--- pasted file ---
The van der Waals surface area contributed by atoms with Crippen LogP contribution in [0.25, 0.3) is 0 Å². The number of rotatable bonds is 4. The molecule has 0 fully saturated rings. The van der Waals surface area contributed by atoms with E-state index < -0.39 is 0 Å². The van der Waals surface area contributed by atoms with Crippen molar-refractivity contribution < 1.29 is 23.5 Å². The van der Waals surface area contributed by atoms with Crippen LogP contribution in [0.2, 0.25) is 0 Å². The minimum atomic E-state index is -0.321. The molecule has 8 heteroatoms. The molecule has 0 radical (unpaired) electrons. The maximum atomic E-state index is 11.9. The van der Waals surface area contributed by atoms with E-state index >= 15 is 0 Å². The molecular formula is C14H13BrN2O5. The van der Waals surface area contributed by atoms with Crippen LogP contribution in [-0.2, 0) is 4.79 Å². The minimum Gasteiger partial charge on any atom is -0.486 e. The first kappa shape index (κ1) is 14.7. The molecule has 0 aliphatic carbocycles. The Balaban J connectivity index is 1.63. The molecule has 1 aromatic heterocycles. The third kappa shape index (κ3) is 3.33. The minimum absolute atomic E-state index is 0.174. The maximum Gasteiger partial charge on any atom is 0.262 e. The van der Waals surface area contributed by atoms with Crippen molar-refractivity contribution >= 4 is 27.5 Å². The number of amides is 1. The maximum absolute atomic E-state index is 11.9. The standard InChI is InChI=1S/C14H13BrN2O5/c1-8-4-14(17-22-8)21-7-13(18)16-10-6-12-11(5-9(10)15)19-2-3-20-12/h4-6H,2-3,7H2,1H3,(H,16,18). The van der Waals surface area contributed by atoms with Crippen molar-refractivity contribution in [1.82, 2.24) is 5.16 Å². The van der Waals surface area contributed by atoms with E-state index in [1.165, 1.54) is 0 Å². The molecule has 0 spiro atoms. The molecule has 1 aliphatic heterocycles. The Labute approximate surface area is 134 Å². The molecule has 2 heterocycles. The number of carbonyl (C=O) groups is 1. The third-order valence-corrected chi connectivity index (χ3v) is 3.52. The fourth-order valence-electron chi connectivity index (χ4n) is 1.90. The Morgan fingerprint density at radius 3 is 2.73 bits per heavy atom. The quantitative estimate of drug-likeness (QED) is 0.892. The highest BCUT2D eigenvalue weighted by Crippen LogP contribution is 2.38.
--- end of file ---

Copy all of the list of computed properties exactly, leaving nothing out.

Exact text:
The van der Waals surface area contributed by atoms with Crippen LogP contribution in [0.25, 0.3) is 0 Å². The number of rotatable bonds is 4. The molecule has 0 fully saturated rings. The van der Waals surface area contributed by atoms with E-state index < -0.39 is 0 Å². The van der Waals surface area contributed by atoms with Crippen molar-refractivity contribution < 1.29 is 23.5 Å². The van der Waals surface area contributed by atoms with Crippen LogP contribution in [0.2, 0.25) is 0 Å². The minimum atomic E-state index is -0.321. The molecule has 8 heteroatoms. The molecule has 0 radical (unpaired) electrons. The maximum atomic E-state index is 11.9. The van der Waals surface area contributed by atoms with E-state index >= 15 is 0 Å². The molecular formula is C14H13BrN2O5. The van der Waals surface area contributed by atoms with Crippen LogP contribution in [-0.2, 0) is 4.79 Å². The minimum Gasteiger partial charge on any atom is -0.486 e. The first kappa shape index (κ1) is 14.7. The molecule has 0 aliphatic carbocycles. The Balaban J connectivity index is 1.63. The molecule has 1 aromatic heterocycles. The third kappa shape index (κ3) is 3.33. The minimum absolute atomic E-state index is 0.174. The maximum Gasteiger partial charge on any atom is 0.262 e. The van der Waals surface area contributed by atoms with Crippen molar-refractivity contribution >= 4 is 27.5 Å². The number of amides is 1. The maximum absolute atomic E-state index is 11.9. The standard InChI is InChI=1S/C14H13BrN2O5/c1-8-4-14(17-22-8)21-7-13(18)16-10-6-12-11(5-9(10)15)19-2-3-20-12/h4-6H,2-3,7H2,1H3,(H,16,18). The van der Waals surface area contributed by atoms with Crippen molar-refractivity contribution in [1.82, 2.24) is 5.16 Å². The van der Waals surface area contributed by atoms with E-state index in [1.165, 1.54) is 0 Å². The molecule has 0 spiro atoms. The molecule has 1 aliphatic heterocycles. The Labute approximate surface area is 134 Å². The molecule has 2 heterocycles. The number of carbonyl (C=O) groups is 1. The third-order valence-corrected chi connectivity index (χ3v) is 3.52. The fourth-order valence-electron chi connectivity index (χ4n) is 1.90. The Morgan fingerprint density at radius 3 is 2.73 bits per heavy atom. The quantitative estimate of drug-likeness (QED) is 0.892. The highest BCUT2D eigenvalue weighted by Crippen LogP contribution is 2.38.